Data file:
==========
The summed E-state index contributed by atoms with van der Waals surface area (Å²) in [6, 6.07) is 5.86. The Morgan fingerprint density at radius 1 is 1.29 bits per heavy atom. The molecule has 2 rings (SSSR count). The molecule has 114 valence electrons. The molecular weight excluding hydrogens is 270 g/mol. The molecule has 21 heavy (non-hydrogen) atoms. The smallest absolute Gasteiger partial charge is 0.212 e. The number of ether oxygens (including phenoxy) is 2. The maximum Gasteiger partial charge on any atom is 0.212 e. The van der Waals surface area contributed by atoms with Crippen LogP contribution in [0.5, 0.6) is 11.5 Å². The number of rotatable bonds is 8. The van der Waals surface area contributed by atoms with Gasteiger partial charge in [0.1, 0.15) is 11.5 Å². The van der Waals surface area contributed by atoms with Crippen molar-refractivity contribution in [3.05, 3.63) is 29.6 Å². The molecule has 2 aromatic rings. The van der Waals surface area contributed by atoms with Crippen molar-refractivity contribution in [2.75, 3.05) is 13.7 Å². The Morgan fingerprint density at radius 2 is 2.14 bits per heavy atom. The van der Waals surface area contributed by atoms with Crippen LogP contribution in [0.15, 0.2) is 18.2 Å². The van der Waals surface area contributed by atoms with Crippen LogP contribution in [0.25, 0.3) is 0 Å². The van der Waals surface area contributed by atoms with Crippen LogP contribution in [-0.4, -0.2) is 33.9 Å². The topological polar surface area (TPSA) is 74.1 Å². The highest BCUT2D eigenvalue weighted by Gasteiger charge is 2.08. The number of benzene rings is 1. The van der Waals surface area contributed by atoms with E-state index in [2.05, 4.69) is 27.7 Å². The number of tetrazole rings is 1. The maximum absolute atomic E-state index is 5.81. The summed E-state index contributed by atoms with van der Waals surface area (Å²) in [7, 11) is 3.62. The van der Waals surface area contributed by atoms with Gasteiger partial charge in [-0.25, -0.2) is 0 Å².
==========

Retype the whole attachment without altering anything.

The summed E-state index contributed by atoms with van der Waals surface area (Å²) in [6, 6.07) is 5.86. The Morgan fingerprint density at radius 1 is 1.29 bits per heavy atom. The molecule has 2 rings (SSSR count). The molecule has 114 valence electrons. The molecular weight excluding hydrogens is 270 g/mol. The molecule has 21 heavy (non-hydrogen) atoms. The smallest absolute Gasteiger partial charge is 0.212 e. The number of ether oxygens (including phenoxy) is 2. The maximum Gasteiger partial charge on any atom is 0.212 e. The van der Waals surface area contributed by atoms with Crippen LogP contribution in [0.5, 0.6) is 11.5 Å². The number of rotatable bonds is 8. The van der Waals surface area contributed by atoms with Gasteiger partial charge in [0.1, 0.15) is 11.5 Å². The van der Waals surface area contributed by atoms with Crippen molar-refractivity contribution in [3.05, 3.63) is 29.6 Å². The molecule has 2 aromatic rings. The van der Waals surface area contributed by atoms with Crippen molar-refractivity contribution in [2.75, 3.05) is 13.7 Å². The Morgan fingerprint density at radius 2 is 2.14 bits per heavy atom. The van der Waals surface area contributed by atoms with Crippen LogP contribution in [0.15, 0.2) is 18.2 Å². The van der Waals surface area contributed by atoms with Crippen LogP contribution in [0.25, 0.3) is 0 Å². The van der Waals surface area contributed by atoms with Crippen LogP contribution in [-0.4, -0.2) is 33.9 Å². The topological polar surface area (TPSA) is 74.1 Å². The highest BCUT2D eigenvalue weighted by Gasteiger charge is 2.08. The number of benzene rings is 1. The van der Waals surface area contributed by atoms with E-state index in [2.05, 4.69) is 27.7 Å². The number of tetrazole rings is 1. The maximum absolute atomic E-state index is 5.81. The summed E-state index contributed by atoms with van der Waals surface area (Å²) in [7, 11) is 3.62. The van der Waals surface area contributed by atoms with Gasteiger partial charge in [-0.25, -0.2) is 0 Å².